The high country of East Gippsland is a difficult area to survey as the window of opportunity is small. In summer it’s too hot and subject to bushfires and road closures. In winter, it’s too cold and the crayfish have retired to their deep burrows being extremely difficult to find. This just leaves the spring and autumn crayfish survey season.
Our surveys in East Gippsland are targeted to answer a number of questions we have concerning the species present and their distributions. Unfortunately, the more we research the more questions are raised and we don’t seem to be making much forward progress despite accumulating huge amounts of new information.
The first survey was conducted in March by Craig Burnes and Rob McCormack, of the upper Murray and upper Snowy River tributaries in the Victorian Alpine National Park.
They surveyed the start of the Murray River from its most eastern and southern point in the Alpine National Park of Victoria. They were looking for Euastacus rieki, Euastacus claytoni and Euastacus crassus which occur in tributaries of the Murray River further north. What they found most closely matched Euastacus crassus in morphology but had a gastric mill count closer to Euastacus claytoni. Morgan 1997 did record lower TAP counts from specimens further west from the Bogong High Plains but genetic analysis will be very interesting.
Craig and Rob also surveyed the adjoining drainages of the upper Snowy River. The Little, Suggan Buggan and Buchan rivers were surveyed providing comparative material. Specimens from the Little River a tributary of the Snowy River for example vary in morphology but the gastric mill more closely resembles the norm for Euastacus crassus.
Specimens collected from each drainage will be included in a broad genetics study including specimens from the Tambo River in Victoria and the new population of E. crassus discovered in the Shoalhaven drainage. Stay tuned for results.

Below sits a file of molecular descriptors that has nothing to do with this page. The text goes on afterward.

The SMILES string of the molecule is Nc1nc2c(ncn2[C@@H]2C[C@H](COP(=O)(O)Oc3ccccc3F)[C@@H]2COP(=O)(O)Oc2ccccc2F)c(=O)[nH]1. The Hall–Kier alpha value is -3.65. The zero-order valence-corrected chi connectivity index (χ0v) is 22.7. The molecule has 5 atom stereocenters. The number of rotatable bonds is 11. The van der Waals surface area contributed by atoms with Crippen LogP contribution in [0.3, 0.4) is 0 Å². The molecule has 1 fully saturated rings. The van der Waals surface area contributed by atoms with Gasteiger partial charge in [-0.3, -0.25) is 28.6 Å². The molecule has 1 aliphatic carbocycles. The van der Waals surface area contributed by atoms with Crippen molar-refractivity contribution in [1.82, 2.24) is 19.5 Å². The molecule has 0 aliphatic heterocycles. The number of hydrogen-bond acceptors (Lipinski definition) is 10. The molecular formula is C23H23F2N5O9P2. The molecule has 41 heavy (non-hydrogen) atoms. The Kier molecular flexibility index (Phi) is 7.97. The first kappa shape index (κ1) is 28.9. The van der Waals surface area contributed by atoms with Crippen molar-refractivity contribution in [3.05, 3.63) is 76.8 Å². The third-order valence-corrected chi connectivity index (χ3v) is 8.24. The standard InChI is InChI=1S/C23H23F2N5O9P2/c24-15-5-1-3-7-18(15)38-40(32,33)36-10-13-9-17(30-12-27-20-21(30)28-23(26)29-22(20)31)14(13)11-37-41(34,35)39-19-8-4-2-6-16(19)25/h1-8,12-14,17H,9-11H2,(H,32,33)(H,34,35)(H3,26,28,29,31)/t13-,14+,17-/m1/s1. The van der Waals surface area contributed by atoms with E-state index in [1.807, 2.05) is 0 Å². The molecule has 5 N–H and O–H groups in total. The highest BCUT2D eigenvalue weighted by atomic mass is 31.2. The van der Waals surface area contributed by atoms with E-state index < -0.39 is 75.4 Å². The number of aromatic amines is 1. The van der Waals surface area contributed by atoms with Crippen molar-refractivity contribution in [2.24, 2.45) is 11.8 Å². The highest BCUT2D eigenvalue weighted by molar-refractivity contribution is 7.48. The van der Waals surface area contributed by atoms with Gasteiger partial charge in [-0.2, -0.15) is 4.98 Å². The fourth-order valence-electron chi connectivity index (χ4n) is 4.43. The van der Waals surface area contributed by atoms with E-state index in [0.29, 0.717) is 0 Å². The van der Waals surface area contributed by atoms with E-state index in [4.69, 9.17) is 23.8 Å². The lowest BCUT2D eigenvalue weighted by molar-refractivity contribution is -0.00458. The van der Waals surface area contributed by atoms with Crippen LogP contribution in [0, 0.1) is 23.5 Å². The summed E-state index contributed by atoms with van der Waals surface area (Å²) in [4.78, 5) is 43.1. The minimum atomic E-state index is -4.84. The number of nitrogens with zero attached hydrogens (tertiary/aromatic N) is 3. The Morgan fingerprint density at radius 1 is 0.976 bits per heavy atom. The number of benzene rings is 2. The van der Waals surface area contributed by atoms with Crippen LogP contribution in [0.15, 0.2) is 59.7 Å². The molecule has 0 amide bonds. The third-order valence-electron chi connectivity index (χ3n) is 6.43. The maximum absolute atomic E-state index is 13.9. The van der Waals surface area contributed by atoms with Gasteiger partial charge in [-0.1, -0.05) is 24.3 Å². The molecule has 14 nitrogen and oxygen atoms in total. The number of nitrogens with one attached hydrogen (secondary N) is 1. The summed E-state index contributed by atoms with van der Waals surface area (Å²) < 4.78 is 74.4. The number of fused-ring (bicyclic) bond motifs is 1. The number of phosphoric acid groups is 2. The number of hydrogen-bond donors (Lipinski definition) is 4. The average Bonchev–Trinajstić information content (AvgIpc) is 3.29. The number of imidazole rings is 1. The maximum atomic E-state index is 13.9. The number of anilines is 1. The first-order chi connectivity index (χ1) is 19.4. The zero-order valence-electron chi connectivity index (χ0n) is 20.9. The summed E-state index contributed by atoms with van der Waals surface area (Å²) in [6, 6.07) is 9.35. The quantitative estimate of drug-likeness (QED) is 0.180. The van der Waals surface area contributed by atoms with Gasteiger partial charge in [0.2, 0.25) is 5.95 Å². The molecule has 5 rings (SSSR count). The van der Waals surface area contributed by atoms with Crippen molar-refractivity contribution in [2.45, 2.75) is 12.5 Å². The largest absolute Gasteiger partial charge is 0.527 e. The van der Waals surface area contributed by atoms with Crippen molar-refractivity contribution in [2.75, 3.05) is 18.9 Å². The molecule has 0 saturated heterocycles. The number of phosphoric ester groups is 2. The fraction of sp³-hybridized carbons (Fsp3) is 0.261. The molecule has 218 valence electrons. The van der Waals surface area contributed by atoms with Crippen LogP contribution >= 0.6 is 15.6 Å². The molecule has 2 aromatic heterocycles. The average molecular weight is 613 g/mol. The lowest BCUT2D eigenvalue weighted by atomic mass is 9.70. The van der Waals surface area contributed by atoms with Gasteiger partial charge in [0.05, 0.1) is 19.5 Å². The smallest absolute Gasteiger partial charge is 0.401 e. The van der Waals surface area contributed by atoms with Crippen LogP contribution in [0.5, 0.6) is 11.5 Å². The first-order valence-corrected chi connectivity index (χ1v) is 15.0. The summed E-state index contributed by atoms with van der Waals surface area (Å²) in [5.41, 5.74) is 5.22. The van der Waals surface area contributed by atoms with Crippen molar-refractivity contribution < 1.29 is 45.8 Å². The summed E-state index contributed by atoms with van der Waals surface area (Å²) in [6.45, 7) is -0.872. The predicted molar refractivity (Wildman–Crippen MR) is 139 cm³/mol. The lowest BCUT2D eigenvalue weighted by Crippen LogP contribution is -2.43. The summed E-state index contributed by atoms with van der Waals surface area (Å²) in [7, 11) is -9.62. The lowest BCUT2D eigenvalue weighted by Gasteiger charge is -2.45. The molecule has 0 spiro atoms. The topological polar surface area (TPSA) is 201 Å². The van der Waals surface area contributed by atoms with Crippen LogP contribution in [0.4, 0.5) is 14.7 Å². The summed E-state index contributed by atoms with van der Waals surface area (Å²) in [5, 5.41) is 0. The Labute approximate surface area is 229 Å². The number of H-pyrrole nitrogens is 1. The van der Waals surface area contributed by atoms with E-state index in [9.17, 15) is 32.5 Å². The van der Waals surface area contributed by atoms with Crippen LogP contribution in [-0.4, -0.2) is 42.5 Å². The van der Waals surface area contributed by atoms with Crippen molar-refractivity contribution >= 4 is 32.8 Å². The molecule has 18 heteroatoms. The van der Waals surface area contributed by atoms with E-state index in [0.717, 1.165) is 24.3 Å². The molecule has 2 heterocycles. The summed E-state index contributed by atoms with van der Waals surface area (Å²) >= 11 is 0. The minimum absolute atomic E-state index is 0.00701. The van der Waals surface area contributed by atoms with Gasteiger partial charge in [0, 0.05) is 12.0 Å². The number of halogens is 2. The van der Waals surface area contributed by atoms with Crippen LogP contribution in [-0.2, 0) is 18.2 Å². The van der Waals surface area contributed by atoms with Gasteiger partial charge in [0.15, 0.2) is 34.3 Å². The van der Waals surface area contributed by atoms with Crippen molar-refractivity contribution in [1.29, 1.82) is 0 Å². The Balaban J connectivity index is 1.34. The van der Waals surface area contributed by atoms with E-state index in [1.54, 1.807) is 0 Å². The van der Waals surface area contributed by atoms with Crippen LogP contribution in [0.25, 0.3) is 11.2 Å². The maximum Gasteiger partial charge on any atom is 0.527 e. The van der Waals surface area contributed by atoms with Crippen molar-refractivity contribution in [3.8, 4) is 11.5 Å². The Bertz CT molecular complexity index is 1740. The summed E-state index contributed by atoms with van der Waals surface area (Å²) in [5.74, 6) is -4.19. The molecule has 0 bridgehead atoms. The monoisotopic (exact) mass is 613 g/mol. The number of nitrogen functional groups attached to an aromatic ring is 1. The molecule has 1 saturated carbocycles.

For further information on Euastacus crassus from the upper Murray & Snowy rivers see http://www.austcray.com/2016/04/alpine-national-park-victoria-new-euastacus-crassus/
Surveys of the eastern tributaries of the Snowy River have been completed and resulted in the redescription of Euastacus diversus.
Coughran J, McCormack RB and Fetzner Jr. JW (2015). Re-description of the Orbost spiny crayfish, Euastacus diversus Riek 1969 (Decapoda: Parastacidae), in eastern Victoria, Australia. Freshwater Crayfish 21(1): 185-197.
In that paper we identified the species occurring within the next drainage east – the Bemm River as being a potentially new species. This has generated a species specific project, requiring the surveying of the Bemm and adjoining eastern drainages.
As part of this project an ACP survey team gathered to survey the Arte River drainage a major tributary of the Bemm River. We hadn’t surveyed this river before so it was essential information needed as part of the project to help increase our knowledge base.
The team consisted of Andrew Lincoln, Craig Burnes, Rob McCormack, Joe Henderson, Jo Edwards and Jim Reside. We met up in Orbost and Kuark Forest to survey the tributaries of the Arte River.
We surveyed a large number of streams and were successful in finding Engaeus, Euastacus sp, and Euastacus kershawi. We were specifically targeting Euastacus sp and the specimens collected will be used for our morphological and genetics program for this species. Further surveys are needed in the other tributaries of the Bemm and adjoining drainages, hence, this project will continue for some time.
My thanks to the team members who guided us through the back roads of the forest despite many of them being disused and overgrown.
The 3rd Survey
Was conducted by Craig Burnes and Rob McCormack of tributaries of the Cann and Genoa Rivers. This survey again created more questions than answers. We were expecting to find Euastacus bidawalus and we were successful in finding them with the ones we found matching the morphological description of E. bidawalus. Then however, we found specimens in the Genoa River catchment that did not match the current description. This is a dilemma, is this just morphological variation between populations 1 km apart or two separate species. Instead of answers again more questions and further research needed.
It’s always a pleasure investigating the East Gippsland forests and streams; we will be back as soon as we can to do it all over again.